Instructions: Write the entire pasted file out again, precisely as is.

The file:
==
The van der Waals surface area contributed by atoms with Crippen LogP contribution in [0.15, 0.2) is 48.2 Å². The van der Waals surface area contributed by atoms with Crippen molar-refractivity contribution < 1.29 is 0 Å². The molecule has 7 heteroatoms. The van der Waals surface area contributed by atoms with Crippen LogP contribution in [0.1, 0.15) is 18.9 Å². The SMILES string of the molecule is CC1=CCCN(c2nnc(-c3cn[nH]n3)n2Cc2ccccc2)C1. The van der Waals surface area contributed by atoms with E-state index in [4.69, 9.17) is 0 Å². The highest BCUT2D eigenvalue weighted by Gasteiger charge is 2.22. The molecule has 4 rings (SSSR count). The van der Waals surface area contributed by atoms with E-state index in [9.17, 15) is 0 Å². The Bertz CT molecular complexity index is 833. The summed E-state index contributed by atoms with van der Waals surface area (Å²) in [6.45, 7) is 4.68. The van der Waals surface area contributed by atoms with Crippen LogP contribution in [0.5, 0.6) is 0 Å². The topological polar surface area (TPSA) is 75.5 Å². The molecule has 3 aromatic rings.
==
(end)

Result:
The van der Waals surface area contributed by atoms with Crippen LogP contribution in [0.15, 0.2) is 48.2 Å². The van der Waals surface area contributed by atoms with Crippen molar-refractivity contribution < 1.29 is 0 Å². The molecule has 7 heteroatoms. The van der Waals surface area contributed by atoms with Crippen LogP contribution in [0.1, 0.15) is 18.9 Å². The SMILES string of the molecule is CC1=CCCN(c2nnc(-c3cn[nH]n3)n2Cc2ccccc2)C1. The van der Waals surface area contributed by atoms with E-state index in [4.69, 9.17) is 0 Å². The highest BCUT2D eigenvalue weighted by Gasteiger charge is 2.22. The molecule has 4 rings (SSSR count). The van der Waals surface area contributed by atoms with E-state index in [9.17, 15) is 0 Å². The Bertz CT molecular complexity index is 833. The summed E-state index contributed by atoms with van der Waals surface area (Å²) in [6.45, 7) is 4.68. The van der Waals surface area contributed by atoms with Crippen LogP contribution in [0.5, 0.6) is 0 Å². The topological polar surface area (TPSA) is 75.5 Å². The molecule has 3 aromatic rings.